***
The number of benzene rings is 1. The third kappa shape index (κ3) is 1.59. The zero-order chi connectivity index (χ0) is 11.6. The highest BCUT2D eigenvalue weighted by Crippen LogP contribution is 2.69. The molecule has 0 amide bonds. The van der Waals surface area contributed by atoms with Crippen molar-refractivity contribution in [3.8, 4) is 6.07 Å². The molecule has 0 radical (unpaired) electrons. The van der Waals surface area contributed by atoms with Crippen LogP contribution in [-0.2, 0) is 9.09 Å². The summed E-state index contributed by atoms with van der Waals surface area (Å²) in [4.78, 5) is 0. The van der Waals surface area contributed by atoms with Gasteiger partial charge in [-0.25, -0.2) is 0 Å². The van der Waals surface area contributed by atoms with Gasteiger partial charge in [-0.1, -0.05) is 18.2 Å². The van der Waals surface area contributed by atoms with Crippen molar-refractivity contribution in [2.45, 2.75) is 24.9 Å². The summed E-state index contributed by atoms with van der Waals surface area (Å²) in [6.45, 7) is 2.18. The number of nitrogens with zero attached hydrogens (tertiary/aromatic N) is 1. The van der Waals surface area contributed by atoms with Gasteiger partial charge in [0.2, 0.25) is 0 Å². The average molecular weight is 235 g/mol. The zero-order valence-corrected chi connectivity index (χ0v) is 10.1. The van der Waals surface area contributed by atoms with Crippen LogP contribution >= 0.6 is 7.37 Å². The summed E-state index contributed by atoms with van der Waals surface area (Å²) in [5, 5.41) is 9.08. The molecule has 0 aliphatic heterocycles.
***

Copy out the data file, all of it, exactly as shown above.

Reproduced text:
The number of benzene rings is 1. The third kappa shape index (κ3) is 1.59. The zero-order chi connectivity index (χ0) is 11.6. The highest BCUT2D eigenvalue weighted by Crippen LogP contribution is 2.69. The molecule has 0 amide bonds. The van der Waals surface area contributed by atoms with Crippen molar-refractivity contribution in [3.8, 4) is 6.07 Å². The molecule has 0 radical (unpaired) electrons. The van der Waals surface area contributed by atoms with Crippen LogP contribution in [-0.2, 0) is 9.09 Å². The summed E-state index contributed by atoms with van der Waals surface area (Å²) in [4.78, 5) is 0. The van der Waals surface area contributed by atoms with Gasteiger partial charge in [-0.25, -0.2) is 0 Å². The van der Waals surface area contributed by atoms with Gasteiger partial charge in [-0.1, -0.05) is 18.2 Å². The van der Waals surface area contributed by atoms with Crippen molar-refractivity contribution in [2.45, 2.75) is 24.9 Å². The summed E-state index contributed by atoms with van der Waals surface area (Å²) in [6.45, 7) is 2.18. The number of nitrogens with zero attached hydrogens (tertiary/aromatic N) is 1. The van der Waals surface area contributed by atoms with Gasteiger partial charge in [0.2, 0.25) is 0 Å². The average molecular weight is 235 g/mol. The zero-order valence-corrected chi connectivity index (χ0v) is 10.1. The van der Waals surface area contributed by atoms with Crippen LogP contribution >= 0.6 is 7.37 Å². The summed E-state index contributed by atoms with van der Waals surface area (Å²) in [5, 5.41) is 9.08. The molecule has 0 aliphatic heterocycles.